When the school bell rings at 3.30pm most children grab their rucksacks and race home.

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When the school bell rings at 3.30pm most children grab their rucksacks and race home.

But 19 year six pupils at Blofield Primary School are different.

Instead they scurry to the school’s kitchen, tie-up their aprons and get cooking for their weekly Great Blofield Bake Off.

The school’s after-school club, which has been running for more than three years every October, has seen record numbers of 10 and 11-year-olds sign up to learn how to make meals for themselves and their families.

Blofield’s fruit scone recipe:

200g self-raising flour

50g butter

50g caster sugar

50g sultanas

100ml milk

Salt

One teaspoon of baking powder

Method:

Sift the flour, baking powder and salt into your mixing bowl

Cut the butter into small cubes and rub the flour with your finger-tips

Add the sugar and sultanas

Add the milk and stir into a small ball of dough

Roll it out with a rolling pin on a lightly floured table, it should be 1cm thick

Use a round cutter to make the scones and place them on a baking tin

Brush the tops with a little milk

Bake at 200C for 15 minutes

And it seems that across the country, people are going bonkers for baking, with the BBC2 television show The Great British Bake Off drawing in millions of viewers every week.

Shops have also seen sales in their baking departments rise, with John Lewis reporting nationally that their sales of food mixers up by 62pc, and sales children’s baking kits increase by 22pc.

Jarrold, in Norwich city centre, have also seen their baking department sales increase.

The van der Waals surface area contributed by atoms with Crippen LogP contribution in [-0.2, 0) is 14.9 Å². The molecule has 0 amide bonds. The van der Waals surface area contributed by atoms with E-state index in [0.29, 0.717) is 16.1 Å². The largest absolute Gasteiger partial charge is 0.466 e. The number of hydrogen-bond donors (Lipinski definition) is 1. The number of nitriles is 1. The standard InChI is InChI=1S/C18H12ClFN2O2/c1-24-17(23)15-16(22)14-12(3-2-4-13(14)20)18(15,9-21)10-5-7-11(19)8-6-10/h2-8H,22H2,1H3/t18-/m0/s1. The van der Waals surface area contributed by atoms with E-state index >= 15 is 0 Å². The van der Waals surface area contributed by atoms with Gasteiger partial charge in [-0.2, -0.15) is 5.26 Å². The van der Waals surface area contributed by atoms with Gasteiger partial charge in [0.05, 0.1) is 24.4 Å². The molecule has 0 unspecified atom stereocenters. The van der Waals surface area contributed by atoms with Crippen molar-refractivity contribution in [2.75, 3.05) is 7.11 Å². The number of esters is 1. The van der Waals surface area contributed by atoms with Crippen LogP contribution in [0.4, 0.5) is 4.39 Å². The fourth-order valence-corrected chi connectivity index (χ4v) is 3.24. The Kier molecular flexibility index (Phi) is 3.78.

Louise Guymer, teaching assistant at Blofield Primary, has been showing the boys and girls how to bake since some of them were small.

From sausage plaits, special loaded jacket potatoes, beefburgers and pizzas, to apple crumble and fruit scones, Mrs Guymer has taught them all.

And she says she wants the keen children to learn to cook food that is affordable and easy to make at home.

She said: “When children have so many things, like video and computer games, I think they long to do a bit of cooking.

“And it’s not just girls – we have almost an even number of boys and girls which is brilliant.”

One pupil who can take the kitchen heat is Mollie Wheeler, 10, from Brundall, who says she did not know how to cook before but says she finds the after-school club “very helpful” – and so do her parents.

She said: “It’s really important to know how to cook, because if you don’t learn, then you won’t know what to do when you are older. My mum thinks it’s really great when we have cookery night too.”

And 11-year-old Michael Brown, from Loddon, added: “Most people think cooking is always for girls, but I think it’s better if every one tries it out.”

Aspiring chef Conner Peters, 10, from Little Plumstead, said the class was “a good opportunity to learn to cook”.

He said: “I look forward to each Tuesday, and I want to be a chef.”

Local chef Richard Hughes, from The Lavender House in Brundall, was on hand to help the children make scones yesterday, and he praised the work the school were doing.

He visited the school in 2006 to give some baking guidance, and has returned to help some of the same children learn to cook.

Do you have a story about your school? Call reporter Victoria Leggett on 01603 772468 or email victoria.leggett@archant.co.uk

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